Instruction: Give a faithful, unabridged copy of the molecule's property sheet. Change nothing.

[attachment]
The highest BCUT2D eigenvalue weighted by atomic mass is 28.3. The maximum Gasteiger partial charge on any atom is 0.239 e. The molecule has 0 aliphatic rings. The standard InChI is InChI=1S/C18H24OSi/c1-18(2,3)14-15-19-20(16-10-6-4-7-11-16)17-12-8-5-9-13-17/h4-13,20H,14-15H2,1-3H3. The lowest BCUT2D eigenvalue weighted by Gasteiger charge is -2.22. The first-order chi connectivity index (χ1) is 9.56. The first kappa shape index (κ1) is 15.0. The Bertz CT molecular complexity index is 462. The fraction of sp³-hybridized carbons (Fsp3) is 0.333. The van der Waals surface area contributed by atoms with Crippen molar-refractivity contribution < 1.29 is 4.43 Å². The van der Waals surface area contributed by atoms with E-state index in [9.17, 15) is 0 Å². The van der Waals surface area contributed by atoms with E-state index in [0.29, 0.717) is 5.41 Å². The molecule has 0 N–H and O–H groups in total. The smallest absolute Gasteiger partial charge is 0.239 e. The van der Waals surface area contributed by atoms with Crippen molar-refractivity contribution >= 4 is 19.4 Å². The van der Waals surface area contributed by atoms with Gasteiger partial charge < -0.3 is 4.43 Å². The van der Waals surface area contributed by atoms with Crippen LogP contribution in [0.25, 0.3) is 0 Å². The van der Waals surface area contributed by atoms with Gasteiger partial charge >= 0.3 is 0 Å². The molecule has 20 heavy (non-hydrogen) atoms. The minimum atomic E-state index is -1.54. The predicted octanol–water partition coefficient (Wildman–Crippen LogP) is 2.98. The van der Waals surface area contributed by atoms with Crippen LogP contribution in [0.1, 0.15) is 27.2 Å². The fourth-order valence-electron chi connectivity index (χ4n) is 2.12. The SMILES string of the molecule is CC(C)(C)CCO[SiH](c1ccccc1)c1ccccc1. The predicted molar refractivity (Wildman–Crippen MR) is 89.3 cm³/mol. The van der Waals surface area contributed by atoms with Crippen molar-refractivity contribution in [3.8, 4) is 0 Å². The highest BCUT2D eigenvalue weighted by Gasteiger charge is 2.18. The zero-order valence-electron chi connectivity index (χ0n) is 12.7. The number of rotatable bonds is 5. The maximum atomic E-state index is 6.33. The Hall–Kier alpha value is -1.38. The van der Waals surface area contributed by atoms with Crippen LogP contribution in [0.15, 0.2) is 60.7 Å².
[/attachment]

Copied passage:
The highest BCUT2D eigenvalue weighted by atomic mass is 28.3. The maximum Gasteiger partial charge on any atom is 0.239 e. The molecule has 0 aliphatic rings. The standard InChI is InChI=1S/C18H24OSi/c1-18(2,3)14-15-19-20(16-10-6-4-7-11-16)17-12-8-5-9-13-17/h4-13,20H,14-15H2,1-3H3. The lowest BCUT2D eigenvalue weighted by Gasteiger charge is -2.22. The first-order chi connectivity index (χ1) is 9.56. The first kappa shape index (κ1) is 15.0. The Bertz CT molecular complexity index is 462. The fraction of sp³-hybridized carbons (Fsp3) is 0.333. The van der Waals surface area contributed by atoms with Crippen molar-refractivity contribution < 1.29 is 4.43 Å². The van der Waals surface area contributed by atoms with E-state index in [9.17, 15) is 0 Å². The van der Waals surface area contributed by atoms with E-state index in [0.29, 0.717) is 5.41 Å². The molecule has 0 N–H and O–H groups in total. The smallest absolute Gasteiger partial charge is 0.239 e. The van der Waals surface area contributed by atoms with Crippen molar-refractivity contribution >= 4 is 19.4 Å². The van der Waals surface area contributed by atoms with Gasteiger partial charge < -0.3 is 4.43 Å². The van der Waals surface area contributed by atoms with Crippen LogP contribution in [0.25, 0.3) is 0 Å². The van der Waals surface area contributed by atoms with Gasteiger partial charge >= 0.3 is 0 Å². The molecule has 20 heavy (non-hydrogen) atoms. The minimum atomic E-state index is -1.54. The predicted octanol–water partition coefficient (Wildman–Crippen LogP) is 2.98. The van der Waals surface area contributed by atoms with Crippen LogP contribution in [0.1, 0.15) is 27.2 Å². The fourth-order valence-electron chi connectivity index (χ4n) is 2.12. The SMILES string of the molecule is CC(C)(C)CCO[SiH](c1ccccc1)c1ccccc1. The predicted molar refractivity (Wildman–Crippen MR) is 89.3 cm³/mol. The van der Waals surface area contributed by atoms with Crippen molar-refractivity contribution in [3.8, 4) is 0 Å². The highest BCUT2D eigenvalue weighted by Gasteiger charge is 2.18. The zero-order valence-electron chi connectivity index (χ0n) is 12.7. The number of rotatable bonds is 5. The maximum atomic E-state index is 6.33. The Hall–Kier alpha value is -1.38. The van der Waals surface area contributed by atoms with Crippen LogP contribution in [0.15, 0.2) is 60.7 Å².